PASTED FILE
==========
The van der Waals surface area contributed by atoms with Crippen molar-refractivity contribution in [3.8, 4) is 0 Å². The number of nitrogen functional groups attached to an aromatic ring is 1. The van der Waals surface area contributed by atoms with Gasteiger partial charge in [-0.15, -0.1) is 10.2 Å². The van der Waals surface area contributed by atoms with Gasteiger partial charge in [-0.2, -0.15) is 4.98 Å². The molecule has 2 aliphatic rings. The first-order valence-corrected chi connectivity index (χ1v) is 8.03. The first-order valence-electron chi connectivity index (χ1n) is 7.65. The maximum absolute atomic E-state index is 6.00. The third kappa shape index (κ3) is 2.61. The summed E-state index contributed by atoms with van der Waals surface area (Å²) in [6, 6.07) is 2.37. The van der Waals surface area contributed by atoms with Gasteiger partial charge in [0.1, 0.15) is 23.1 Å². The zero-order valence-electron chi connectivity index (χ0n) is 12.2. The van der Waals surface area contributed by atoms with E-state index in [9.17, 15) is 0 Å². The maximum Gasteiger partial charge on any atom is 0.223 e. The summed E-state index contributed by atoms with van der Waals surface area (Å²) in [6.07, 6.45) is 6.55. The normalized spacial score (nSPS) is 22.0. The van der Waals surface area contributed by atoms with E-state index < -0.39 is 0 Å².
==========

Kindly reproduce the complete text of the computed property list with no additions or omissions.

The van der Waals surface area contributed by atoms with Crippen molar-refractivity contribution in [3.8, 4) is 0 Å². The number of nitrogen functional groups attached to an aromatic ring is 1. The van der Waals surface area contributed by atoms with Gasteiger partial charge in [-0.15, -0.1) is 10.2 Å². The van der Waals surface area contributed by atoms with Gasteiger partial charge in [-0.2, -0.15) is 4.98 Å². The molecule has 2 aliphatic rings. The first-order valence-corrected chi connectivity index (χ1v) is 8.03. The first-order valence-electron chi connectivity index (χ1n) is 7.65. The maximum absolute atomic E-state index is 6.00. The third kappa shape index (κ3) is 2.61. The summed E-state index contributed by atoms with van der Waals surface area (Å²) in [6, 6.07) is 2.37. The van der Waals surface area contributed by atoms with Gasteiger partial charge in [0.1, 0.15) is 23.1 Å². The zero-order valence-electron chi connectivity index (χ0n) is 12.2. The van der Waals surface area contributed by atoms with E-state index in [9.17, 15) is 0 Å². The maximum Gasteiger partial charge on any atom is 0.223 e. The summed E-state index contributed by atoms with van der Waals surface area (Å²) in [6.07, 6.45) is 6.55. The normalized spacial score (nSPS) is 22.0. The van der Waals surface area contributed by atoms with E-state index < -0.39 is 0 Å².